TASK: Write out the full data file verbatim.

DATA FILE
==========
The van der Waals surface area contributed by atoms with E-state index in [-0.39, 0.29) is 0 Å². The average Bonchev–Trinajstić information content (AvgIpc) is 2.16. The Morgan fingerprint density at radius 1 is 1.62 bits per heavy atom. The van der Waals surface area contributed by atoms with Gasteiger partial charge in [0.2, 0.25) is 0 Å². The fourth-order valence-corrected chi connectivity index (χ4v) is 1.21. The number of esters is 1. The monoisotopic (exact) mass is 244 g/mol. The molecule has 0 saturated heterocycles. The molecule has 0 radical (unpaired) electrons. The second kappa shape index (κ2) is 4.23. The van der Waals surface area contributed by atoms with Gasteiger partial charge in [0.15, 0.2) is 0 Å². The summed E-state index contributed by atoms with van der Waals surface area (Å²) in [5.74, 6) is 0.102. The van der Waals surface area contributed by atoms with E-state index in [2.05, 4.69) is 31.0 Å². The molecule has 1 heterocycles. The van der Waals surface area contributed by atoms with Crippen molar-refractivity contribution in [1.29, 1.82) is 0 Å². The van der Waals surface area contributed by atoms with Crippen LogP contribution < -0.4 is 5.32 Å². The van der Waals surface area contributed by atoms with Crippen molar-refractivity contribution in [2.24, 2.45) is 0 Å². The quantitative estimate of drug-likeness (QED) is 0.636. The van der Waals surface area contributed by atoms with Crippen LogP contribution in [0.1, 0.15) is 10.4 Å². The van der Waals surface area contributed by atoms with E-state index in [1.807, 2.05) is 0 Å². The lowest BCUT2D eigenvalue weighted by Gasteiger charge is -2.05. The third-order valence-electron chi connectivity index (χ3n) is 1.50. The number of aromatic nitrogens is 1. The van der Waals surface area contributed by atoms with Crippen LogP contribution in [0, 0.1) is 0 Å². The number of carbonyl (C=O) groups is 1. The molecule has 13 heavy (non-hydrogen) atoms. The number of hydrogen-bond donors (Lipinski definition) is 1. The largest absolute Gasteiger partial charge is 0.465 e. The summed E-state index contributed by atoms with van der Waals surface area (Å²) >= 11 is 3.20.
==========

The van der Waals surface area contributed by atoms with E-state index in [-0.39, 0.29) is 0 Å². The average Bonchev–Trinajstić information content (AvgIpc) is 2.16. The Morgan fingerprint density at radius 1 is 1.62 bits per heavy atom. The van der Waals surface area contributed by atoms with Gasteiger partial charge in [0.2, 0.25) is 0 Å². The fourth-order valence-corrected chi connectivity index (χ4v) is 1.21. The number of esters is 1. The monoisotopic (exact) mass is 244 g/mol. The molecule has 0 saturated heterocycles. The molecule has 0 radical (unpaired) electrons. The second kappa shape index (κ2) is 4.23. The van der Waals surface area contributed by atoms with Gasteiger partial charge in [0.15, 0.2) is 0 Å². The summed E-state index contributed by atoms with van der Waals surface area (Å²) in [5.74, 6) is 0.102. The van der Waals surface area contributed by atoms with E-state index in [2.05, 4.69) is 31.0 Å². The molecule has 1 heterocycles. The van der Waals surface area contributed by atoms with Crippen molar-refractivity contribution in [1.29, 1.82) is 0 Å². The van der Waals surface area contributed by atoms with Crippen LogP contribution < -0.4 is 5.32 Å². The van der Waals surface area contributed by atoms with Crippen molar-refractivity contribution in [2.24, 2.45) is 0 Å². The quantitative estimate of drug-likeness (QED) is 0.636. The van der Waals surface area contributed by atoms with Crippen LogP contribution in [0.1, 0.15) is 10.4 Å². The van der Waals surface area contributed by atoms with E-state index in [1.807, 2.05) is 0 Å². The lowest BCUT2D eigenvalue weighted by Gasteiger charge is -2.05. The third-order valence-electron chi connectivity index (χ3n) is 1.50. The number of aromatic nitrogens is 1. The van der Waals surface area contributed by atoms with Crippen LogP contribution in [0, 0.1) is 0 Å². The number of carbonyl (C=O) groups is 1. The molecule has 13 heavy (non-hydrogen) atoms. The number of hydrogen-bond donors (Lipinski definition) is 1. The largest absolute Gasteiger partial charge is 0.465 e. The summed E-state index contributed by atoms with van der Waals surface area (Å²) >= 11 is 3.20.